European Union Emissions Trading System (EU ETS)
What is the EU ETS?
The European Union Emissions Trading System forms the main part of the EU’s policy for tackling climate change. It is the first and largest multi-sector emissions trading system in the world, covering 31 countries across Europe. It is a mandatory regulatory requirement for certain sectors and organisations above a certain size.
It works using a ‘cap and trade’ system, which sets a limit or ‘cap’ on the total amount of greenhouse emissions produced by all participants in the system. The cap is then converted to tradable emissions allowances, that are either allocated to participants for free, or sold in auctions. Participants who are likely to emit more than quota can either reduce emissions or buy extra allowances through resale on the secondary market, from companies who are emitting less than their allowance.
Why was it introduced?
The system works as a useful tool for cost-effective reduction of CO2 and other greenhouse gas (GHG) emissions in the power, industrial and aviation sectors. It limits emissions from over 11,000 power stations and industrial plants across the EU, with around 1,000 of these based in the UK.
It does not matter where the emission reductions are made within the system, so long as overall emissions are kept within the capped limit. The trading system allows emission reductions to take place wherever the financial impact is lowest, reducing the cost of tackling climate change.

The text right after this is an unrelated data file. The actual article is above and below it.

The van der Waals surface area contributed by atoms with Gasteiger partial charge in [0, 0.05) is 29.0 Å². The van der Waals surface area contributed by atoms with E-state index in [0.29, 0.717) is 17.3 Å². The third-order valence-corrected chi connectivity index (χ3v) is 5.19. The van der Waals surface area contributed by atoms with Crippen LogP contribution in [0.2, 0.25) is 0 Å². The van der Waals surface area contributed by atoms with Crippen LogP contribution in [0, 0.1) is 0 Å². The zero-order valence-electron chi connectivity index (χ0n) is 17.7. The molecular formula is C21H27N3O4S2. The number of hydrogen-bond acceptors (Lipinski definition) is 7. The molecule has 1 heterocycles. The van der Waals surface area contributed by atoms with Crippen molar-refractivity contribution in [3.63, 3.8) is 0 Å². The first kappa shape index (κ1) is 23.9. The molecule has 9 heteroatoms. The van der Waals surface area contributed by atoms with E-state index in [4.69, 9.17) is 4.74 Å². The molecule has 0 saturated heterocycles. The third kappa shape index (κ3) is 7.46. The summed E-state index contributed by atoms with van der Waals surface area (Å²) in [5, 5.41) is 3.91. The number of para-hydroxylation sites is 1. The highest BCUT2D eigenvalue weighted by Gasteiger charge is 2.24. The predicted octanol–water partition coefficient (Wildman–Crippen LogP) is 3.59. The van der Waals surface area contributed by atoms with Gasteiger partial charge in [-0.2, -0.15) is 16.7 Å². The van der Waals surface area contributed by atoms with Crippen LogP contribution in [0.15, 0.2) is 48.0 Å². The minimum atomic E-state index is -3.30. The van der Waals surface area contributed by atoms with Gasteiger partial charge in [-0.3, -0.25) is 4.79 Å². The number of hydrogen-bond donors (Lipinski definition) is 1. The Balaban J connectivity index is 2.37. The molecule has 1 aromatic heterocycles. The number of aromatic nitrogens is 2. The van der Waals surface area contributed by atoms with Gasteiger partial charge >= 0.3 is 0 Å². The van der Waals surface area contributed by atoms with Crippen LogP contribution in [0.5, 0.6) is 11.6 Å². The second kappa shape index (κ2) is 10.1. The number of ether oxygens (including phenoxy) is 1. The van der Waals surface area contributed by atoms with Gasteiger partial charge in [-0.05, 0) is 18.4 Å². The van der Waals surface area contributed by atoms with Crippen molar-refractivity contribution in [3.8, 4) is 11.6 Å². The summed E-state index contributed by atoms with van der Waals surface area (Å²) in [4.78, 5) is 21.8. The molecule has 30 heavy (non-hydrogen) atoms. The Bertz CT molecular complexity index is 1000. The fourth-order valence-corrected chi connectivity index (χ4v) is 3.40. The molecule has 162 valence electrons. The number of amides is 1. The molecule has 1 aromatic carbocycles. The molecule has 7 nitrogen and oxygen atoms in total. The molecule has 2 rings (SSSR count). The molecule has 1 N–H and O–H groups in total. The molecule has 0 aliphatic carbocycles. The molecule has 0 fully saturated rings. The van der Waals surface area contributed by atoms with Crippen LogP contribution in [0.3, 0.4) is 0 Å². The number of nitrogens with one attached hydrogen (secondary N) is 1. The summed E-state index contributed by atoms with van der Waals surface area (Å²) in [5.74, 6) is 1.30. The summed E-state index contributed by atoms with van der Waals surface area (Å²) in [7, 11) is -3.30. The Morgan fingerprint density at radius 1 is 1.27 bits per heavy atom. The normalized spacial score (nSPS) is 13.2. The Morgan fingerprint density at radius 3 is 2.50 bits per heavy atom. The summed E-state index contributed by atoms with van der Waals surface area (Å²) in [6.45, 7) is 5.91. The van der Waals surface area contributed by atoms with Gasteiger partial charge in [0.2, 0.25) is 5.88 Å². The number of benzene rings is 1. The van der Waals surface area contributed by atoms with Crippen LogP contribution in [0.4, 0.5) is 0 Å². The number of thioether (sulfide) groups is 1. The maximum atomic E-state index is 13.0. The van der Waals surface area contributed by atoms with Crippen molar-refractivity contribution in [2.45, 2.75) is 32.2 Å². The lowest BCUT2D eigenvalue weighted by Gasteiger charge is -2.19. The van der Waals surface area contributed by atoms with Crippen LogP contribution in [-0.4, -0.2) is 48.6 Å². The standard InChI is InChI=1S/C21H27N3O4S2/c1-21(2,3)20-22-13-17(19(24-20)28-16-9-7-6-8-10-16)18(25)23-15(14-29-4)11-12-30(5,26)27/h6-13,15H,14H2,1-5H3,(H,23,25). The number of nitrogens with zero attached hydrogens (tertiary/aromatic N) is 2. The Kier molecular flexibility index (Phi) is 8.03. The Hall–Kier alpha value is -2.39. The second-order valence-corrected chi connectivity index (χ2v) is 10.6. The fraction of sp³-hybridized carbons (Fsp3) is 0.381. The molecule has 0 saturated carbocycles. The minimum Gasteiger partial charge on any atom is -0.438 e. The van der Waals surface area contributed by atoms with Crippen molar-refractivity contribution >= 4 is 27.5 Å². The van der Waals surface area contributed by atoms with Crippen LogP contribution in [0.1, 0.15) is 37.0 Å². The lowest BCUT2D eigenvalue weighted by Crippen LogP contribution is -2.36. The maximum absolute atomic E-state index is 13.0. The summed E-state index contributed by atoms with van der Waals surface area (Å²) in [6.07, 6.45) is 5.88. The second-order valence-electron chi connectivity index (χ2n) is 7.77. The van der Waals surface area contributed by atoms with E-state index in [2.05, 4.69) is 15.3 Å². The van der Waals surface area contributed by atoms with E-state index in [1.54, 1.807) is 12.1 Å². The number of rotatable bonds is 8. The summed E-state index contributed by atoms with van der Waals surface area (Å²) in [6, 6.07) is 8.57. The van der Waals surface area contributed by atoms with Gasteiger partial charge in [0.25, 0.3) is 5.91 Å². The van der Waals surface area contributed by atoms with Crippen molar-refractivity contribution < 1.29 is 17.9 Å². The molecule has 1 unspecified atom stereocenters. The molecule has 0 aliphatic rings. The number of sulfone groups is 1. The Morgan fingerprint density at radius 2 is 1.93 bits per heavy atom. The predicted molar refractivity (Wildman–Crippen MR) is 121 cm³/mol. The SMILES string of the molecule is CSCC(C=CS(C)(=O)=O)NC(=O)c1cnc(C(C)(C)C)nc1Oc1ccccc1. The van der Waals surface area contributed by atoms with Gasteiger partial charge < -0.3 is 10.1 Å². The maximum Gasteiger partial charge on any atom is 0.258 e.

Who needs to comply?
Manufacturing industries that produce iron and steel, lime and cement, paper, glass, ceramics and chemicals, along with power stations, oil refineries and aviation operators flying to or from European airports are all covered by the policy.
Other organisations such as hospitals and universities may also be covered depending on their combustion capacity. However, the UK has introduced an opt-out scheme for small emitters and hospitals, which alleviates some of the cost and administrative burden for these less significant polluters.
How can we help?
We offer full support and guidance for EU ETS compliance and can advise on the best course of action for your organisation. Whether you are currently covered by the legislation, need to apply for the latest phase IV due to commence on the 1 January 2021, or would like advice on opting out of the scheme as you are a small emitter.
Get in contact with our team of compliance experts today to find out more about how we can help your business navigate the complex world of energy compliance legislation.